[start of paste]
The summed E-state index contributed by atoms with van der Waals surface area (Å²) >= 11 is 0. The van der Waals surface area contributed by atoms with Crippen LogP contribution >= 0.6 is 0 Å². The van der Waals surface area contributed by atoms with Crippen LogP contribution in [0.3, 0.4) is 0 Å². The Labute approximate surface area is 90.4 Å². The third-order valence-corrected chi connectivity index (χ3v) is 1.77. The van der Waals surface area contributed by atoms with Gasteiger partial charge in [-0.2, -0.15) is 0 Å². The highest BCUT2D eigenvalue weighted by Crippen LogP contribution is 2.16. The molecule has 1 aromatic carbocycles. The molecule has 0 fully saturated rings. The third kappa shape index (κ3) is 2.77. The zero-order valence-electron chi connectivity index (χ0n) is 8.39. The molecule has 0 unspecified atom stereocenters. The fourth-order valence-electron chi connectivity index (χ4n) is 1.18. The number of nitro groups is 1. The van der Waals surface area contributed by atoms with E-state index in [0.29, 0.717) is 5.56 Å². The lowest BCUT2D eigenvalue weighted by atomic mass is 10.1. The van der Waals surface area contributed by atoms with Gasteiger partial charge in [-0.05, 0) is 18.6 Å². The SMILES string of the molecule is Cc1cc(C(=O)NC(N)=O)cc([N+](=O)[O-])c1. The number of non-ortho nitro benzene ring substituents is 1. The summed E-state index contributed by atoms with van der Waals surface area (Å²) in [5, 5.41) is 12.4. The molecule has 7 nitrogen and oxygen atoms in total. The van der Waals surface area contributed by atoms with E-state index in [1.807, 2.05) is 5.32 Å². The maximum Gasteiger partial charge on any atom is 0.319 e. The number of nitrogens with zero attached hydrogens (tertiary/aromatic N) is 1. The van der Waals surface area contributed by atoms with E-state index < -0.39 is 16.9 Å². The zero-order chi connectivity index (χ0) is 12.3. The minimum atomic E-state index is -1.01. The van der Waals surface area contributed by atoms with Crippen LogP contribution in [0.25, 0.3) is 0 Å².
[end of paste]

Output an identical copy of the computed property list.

The summed E-state index contributed by atoms with van der Waals surface area (Å²) >= 11 is 0. The van der Waals surface area contributed by atoms with Crippen LogP contribution >= 0.6 is 0 Å². The van der Waals surface area contributed by atoms with Crippen LogP contribution in [0.3, 0.4) is 0 Å². The Labute approximate surface area is 90.4 Å². The third-order valence-corrected chi connectivity index (χ3v) is 1.77. The van der Waals surface area contributed by atoms with Gasteiger partial charge in [-0.2, -0.15) is 0 Å². The highest BCUT2D eigenvalue weighted by Crippen LogP contribution is 2.16. The molecule has 1 aromatic carbocycles. The molecule has 0 fully saturated rings. The third kappa shape index (κ3) is 2.77. The zero-order valence-electron chi connectivity index (χ0n) is 8.39. The molecule has 0 unspecified atom stereocenters. The fourth-order valence-electron chi connectivity index (χ4n) is 1.18. The number of nitro groups is 1. The van der Waals surface area contributed by atoms with E-state index in [0.29, 0.717) is 5.56 Å². The lowest BCUT2D eigenvalue weighted by atomic mass is 10.1. The van der Waals surface area contributed by atoms with Gasteiger partial charge in [-0.05, 0) is 18.6 Å². The SMILES string of the molecule is Cc1cc(C(=O)NC(N)=O)cc([N+](=O)[O-])c1. The number of non-ortho nitro benzene ring substituents is 1. The summed E-state index contributed by atoms with van der Waals surface area (Å²) in [5, 5.41) is 12.4. The molecule has 7 nitrogen and oxygen atoms in total. The van der Waals surface area contributed by atoms with E-state index in [1.807, 2.05) is 5.32 Å². The maximum Gasteiger partial charge on any atom is 0.319 e. The number of nitrogens with zero attached hydrogens (tertiary/aromatic N) is 1. The van der Waals surface area contributed by atoms with E-state index < -0.39 is 16.9 Å². The zero-order chi connectivity index (χ0) is 12.3. The minimum atomic E-state index is -1.01. The van der Waals surface area contributed by atoms with Crippen LogP contribution in [0.25, 0.3) is 0 Å².